For the sixth year, John Stopoulos and his wife, Mary Beth, have pulled out all the stops for the weekend of the John Deere Classic.

The Stopouloses have made a lot of friends and have attracted scores of new customers since opening their restaurant and bar, The Doc’s Inn, 985 Avenue of the Cities in Silvis, 5½ years ago. They also have owned Dr. Gyro’s in Rock Island for 15 years.

Each year during the John Deere Classic, held at TPC Deere Run in Silvis, the Stopouloses have put on the Banana Ball, featuring numerous bands that always draws a large crowd. This year the ball is being held at the Rock Island County Fairgrounds on Archer Drive in East Moline, a stone’s throw from their restaurant.

John Stopoulos said the John Deere Classic, happening just down the road, adds to business at the restaurant and the ball.

“The tournament is very good for business,” he said. “We get a good number of people from the tournament at the restaurant and also at the ball.”

Mary Beth Stopoulos points out that being close to the fairgrounds is a benefit.

 “We’d love to have it here every year,” she said. “It’s a bigger venue with plenty of parking, and we’re able to keep the music going until midnight.”

The effect the John Deere Classic has on businesses in Silvis and surrounding communities is apparent, but several business owners observed that location remains the key.

Nestled near the Super 8 and Comfort Inn hotels is the Deerfield Family Restaurant, 2215 John Deere Road. Sam Baciri runs the restaurant with his brother, Tony, and his sister, Jehona Sakiri.

While the extra business generated by the John Deere Classic is always nice, Baciri said it is the relationships and friendships that mean the most to him.

“Of course it’s good for business, but not just here,” Baciri said. “The whole town is looking forward to it and the people are talking about it and everybody gets excited every year.

“But for me, what I look forward to is seeing the friends I have made over the years come in,” he said. “My father started the restaurant in 1999, so we’ve been here for all of the tournaments played in Silvis. There are people who come in five, six, seven weeks ahead of time to help get the tournament set up.

“They’ve been the same people each year, and I’ve made many, many friends, and this includes caddies, people from special event companies, and news reporters,” Baciri said. “We stay in contact over the course of the year and they are true friendships.”

Looking around the restaurant, Baciri knows most of the people who dine at Deerfield by their first names. Someone from the family is making everyone who walks in feel welcome, regardless of how busy it is.

Another nearby business is Chief's Bar and Grill, which Todd Kahley and his family opened nine months ago at 1600 Crosstown Ave.

“We’ve had nine months of experience,” Kahley said. “It’s a family business. The entire family works here.”

Kahley said they strive for good food and friendly service, which has meant getting and keeping regular customers.

“We offer a family-friendly place that’s safe and comfortable for the neighborhood folks wanting a cold drink and good food,” he said.

Kahley knows the regulars, and approaches them at the table and the bar to shake hands and say hello.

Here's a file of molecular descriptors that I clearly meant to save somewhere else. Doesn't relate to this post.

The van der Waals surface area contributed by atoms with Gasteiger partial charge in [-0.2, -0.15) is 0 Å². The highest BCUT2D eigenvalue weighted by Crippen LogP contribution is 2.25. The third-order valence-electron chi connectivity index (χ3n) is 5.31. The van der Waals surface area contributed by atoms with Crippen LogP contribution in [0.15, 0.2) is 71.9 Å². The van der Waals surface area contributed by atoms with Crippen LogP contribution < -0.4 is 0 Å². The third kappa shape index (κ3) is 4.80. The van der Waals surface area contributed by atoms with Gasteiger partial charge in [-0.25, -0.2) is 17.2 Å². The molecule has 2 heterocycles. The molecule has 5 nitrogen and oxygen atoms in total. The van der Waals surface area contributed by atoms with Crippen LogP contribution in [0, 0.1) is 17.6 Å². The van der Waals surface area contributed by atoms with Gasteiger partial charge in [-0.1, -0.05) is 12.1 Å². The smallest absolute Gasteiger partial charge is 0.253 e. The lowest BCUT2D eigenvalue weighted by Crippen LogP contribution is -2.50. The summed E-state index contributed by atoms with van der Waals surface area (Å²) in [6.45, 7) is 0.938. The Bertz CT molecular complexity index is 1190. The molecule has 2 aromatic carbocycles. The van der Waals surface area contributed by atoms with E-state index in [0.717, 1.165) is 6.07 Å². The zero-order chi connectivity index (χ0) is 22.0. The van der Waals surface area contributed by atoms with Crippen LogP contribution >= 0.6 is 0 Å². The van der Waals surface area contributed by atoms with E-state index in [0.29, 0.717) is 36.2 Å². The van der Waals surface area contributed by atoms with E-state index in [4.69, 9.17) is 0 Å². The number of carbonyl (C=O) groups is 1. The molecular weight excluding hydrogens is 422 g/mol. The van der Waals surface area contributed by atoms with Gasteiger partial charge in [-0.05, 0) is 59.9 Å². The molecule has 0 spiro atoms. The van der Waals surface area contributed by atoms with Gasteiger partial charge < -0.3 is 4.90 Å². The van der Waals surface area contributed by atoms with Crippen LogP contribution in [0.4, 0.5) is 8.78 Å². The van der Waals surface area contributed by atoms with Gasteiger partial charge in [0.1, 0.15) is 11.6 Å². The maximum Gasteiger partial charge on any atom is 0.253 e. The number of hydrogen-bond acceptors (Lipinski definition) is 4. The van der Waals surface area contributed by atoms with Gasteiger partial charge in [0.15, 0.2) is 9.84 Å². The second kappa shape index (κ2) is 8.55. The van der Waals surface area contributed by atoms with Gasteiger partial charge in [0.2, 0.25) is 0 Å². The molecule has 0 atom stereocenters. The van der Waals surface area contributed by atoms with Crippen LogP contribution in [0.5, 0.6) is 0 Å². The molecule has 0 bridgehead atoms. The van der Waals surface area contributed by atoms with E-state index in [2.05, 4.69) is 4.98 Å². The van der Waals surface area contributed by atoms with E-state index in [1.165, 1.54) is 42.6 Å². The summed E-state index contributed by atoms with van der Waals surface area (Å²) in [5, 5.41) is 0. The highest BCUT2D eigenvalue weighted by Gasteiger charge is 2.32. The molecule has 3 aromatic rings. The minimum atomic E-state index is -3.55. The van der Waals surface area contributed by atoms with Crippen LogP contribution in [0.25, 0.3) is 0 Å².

Mixed among those regulars this week were people from the tournament coming in for food and a drink.

“We’re starting to see what the JDC brings to the Quad-Cities,” Kahley said. “As a young business it’s nice to see new faces enjoying the food and atmosphere we offer. The JDC certainly is good for local businesses.”

At Porkies Restaurant, located at 130 1st Ave. in downtown Silvis, co-owner Roger Pulford said the business is continuing to recover after a fire Feb. 13. The business reopened in May.

Looking at the receipts during the John Deere Classic a year ago and comparing them with the receipts of the past week, Pulford said, “We’re up pretty good.”

But Pulford is also a realist. “I’m sure it has something to do with the parking for the John Deere Classic that’s across the street at the John Deere building,” he said. “In the morning we see the volunteers wearing their green shirts.”

But for the rest of the day it’s business as usual with people from the tournament not making it that far into the downtown, he said.

It’s all about location, Pulford said.

A little ways to the east is Lolita’s Taco House, located at 402 1st Ave., Silvis. Dolores and Abraham Abarca have run it in that location for 22 years. Before that, the restaurant was run by her father.

For the week of the tournament, the restaurant was packed during the lunch hour and business remained brisk for dinner. Added to that was the business at the carryout window.

The vast majority of that business came from the regulars who love the Abarca’s authentic Mexican cuisine.

“The impact from the tournament doesn’t trickle down this way,” Dolores Abarca said. “We have our city business and we have our regular customers and I’m OK with that. I love my regulars.”

Most of the businesses in the downtown area don’t feel the impact of the tournament as some of the businesses closer to it might.

“The tournament has its own vendors and they serve their own food,” she said.

As Dolores Abarca talked, her husband, Abraham, greeted customers, his smile ever-present and his demeanor making all feel welcome.

“If we were a bigger place that would be fine, but at dinner time we’re full,” Dolores Abarca said. “I appreciate what I get from all of our regulars.”